Last Saturday night, Jamaica’s sprint king Usain Bolt bade an emotional farewell to fans at home after winning his final race in the JN Racers Grand Prix meet at the National Stadium in Kingston. Bolt will run his last race as a professional athlete at the World Championships in London in August.
He became an international sports icon the moment he lit up the track at the Bird’s Nest Stadium in Beijing during the 2008 Olympics, winning gold in the 100m, 200m and 4x100m relay. He would repeat that feat in the next two Olympic Games in London and Rio.
While Bolt was not the first Jamaican athlete to win Olympic gold, his achievements helped to raise the island’s profile in the sporting world, and ahead of his departure from competitive athletics, sports officials are looking to capitalize on sports tourism.
Last month, the island hosted the Jamaica International Invitational meet, which saw local and international track stars including Yohan Blake and Elaine Thompson, as well as USA’s Allyson Felix and Canada’s Andre De Grasse, among the competitors.
Minister of sports Olivia Babsy Grange told reporters she was proud of the achievements of local athletes which have enabled officials to host such sporting events.
“It is important that we open our doors and our arms to receiving other athletes from across the world, and also the fans, because that is the centre of brand Jamaica. We are determined to promote sports tourism; we’re determined to promote Brand Jamaica, and sport is at the centre of Brand Jamaica. We have the ten fastest men in the world and the ten fastest women in the world. You can’t ask for more,” Grange said.
“The world is in awe of Jamaica; such a small nation that has impacted tremendously on the world in track and field. And we do have our impact in other sporting disciplines, both those that are more intellectually promoted such as chess . . . and also our Paralympians and our special Olympians [are] always medalling. So it’s natural for us to be on the podium, and wherever you go Jamaica is always admired.”
Grange disclosed that as part of Jamaica’s 55th Independence anniversary celebrations this year, there are plans to expand and upgrade the Independence Park sports and cultural complex which houses the National Stadium. That project is expected to be completed within five years, and will include a sports museum.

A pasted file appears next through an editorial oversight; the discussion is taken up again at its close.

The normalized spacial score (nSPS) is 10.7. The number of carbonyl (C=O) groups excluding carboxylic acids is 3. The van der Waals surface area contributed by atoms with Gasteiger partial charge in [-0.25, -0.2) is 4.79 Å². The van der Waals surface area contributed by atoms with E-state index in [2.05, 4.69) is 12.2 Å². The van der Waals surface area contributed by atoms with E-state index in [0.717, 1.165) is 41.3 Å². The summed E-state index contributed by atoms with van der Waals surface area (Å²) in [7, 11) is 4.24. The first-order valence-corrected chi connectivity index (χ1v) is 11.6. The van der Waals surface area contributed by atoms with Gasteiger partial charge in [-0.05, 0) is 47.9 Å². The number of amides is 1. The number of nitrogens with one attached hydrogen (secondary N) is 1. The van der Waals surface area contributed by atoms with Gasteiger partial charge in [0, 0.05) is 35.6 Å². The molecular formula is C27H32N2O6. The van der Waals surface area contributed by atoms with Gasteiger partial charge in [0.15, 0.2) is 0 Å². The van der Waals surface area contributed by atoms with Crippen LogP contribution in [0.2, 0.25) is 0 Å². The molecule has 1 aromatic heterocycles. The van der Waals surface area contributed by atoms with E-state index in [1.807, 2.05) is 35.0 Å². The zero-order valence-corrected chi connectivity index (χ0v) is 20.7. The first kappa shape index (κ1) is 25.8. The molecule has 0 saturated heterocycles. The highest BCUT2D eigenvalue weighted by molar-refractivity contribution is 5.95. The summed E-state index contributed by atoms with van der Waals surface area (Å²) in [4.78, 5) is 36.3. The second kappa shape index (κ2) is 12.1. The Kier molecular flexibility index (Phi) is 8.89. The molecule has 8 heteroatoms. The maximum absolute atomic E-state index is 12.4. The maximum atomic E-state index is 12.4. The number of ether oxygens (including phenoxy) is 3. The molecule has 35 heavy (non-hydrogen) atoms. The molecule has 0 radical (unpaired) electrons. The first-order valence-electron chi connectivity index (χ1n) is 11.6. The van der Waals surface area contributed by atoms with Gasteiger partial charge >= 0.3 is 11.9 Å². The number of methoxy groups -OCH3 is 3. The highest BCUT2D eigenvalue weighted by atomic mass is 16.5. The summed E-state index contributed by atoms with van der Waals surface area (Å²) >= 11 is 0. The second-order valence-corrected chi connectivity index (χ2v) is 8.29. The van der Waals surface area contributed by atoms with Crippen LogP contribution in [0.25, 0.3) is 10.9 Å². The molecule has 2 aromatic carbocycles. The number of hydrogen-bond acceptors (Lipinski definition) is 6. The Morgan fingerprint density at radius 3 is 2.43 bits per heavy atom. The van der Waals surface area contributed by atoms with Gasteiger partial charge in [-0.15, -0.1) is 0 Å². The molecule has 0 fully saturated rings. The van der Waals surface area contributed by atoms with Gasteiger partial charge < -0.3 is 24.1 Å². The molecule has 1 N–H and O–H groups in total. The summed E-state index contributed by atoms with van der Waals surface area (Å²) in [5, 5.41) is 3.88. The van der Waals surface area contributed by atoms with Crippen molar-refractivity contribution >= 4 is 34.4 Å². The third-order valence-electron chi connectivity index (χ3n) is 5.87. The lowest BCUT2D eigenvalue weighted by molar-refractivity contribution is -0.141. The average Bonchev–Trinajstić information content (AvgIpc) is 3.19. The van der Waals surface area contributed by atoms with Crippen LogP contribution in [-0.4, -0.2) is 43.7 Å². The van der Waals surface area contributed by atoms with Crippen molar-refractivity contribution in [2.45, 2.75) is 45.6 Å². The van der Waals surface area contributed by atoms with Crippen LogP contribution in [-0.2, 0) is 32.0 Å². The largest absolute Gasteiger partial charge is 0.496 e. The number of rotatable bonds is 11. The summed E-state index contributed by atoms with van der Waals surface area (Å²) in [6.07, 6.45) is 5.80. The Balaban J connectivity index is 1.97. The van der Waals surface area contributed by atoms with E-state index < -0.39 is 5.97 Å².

Grange added that her ministry has commissioned statues of four outstanding athletes, which will be unveiled over the next two years. The first two, of Usain Bolt and Shelly-Ann Fraser-Pryce, are expected to be completed this year, while next year will see the unveiling of statues of Asafa Powell and Veronica Campbell-Brown.
There are also plans for the redevelopment of the Trelawny Stadium, which hosted the opening ceremony of the 2007 Cricket World Cup.
“We’re putting a running track, a baseball diamond, a basketball arena and a number of other facilities that will be at the centre of sports tourism and we’re gonna market our facilities to the world,” Grange said.
President of the Jamaica Athletics Administrative Association (JAAA), Dr Warren Blake also sees the benefits of promoting the island as a sports tourism destination, especially through events like last month’s invitational.
“Sport has really been a driver of tourism, because if you take some of the athletic events, quite a number of people in the Diaspora make it a point . . . to come home to Jamaica. So you come home, enjoy your holidays and you take in a sports event or two. Or you come for the sport event and stay and enjoy your holiday after that,” he said.
Blake admitted that Bolt’s departure may impact the local sport, but he believes the next generation of athletes will continue to fly the Jamaican flag high.
“It might affect the sport industry a bit, but we have quite a number of young talents coming up . . . . We have quite a good crop of youngsters coming up who’ll be ready to replace Mr Bolt when he retires,” Blake said.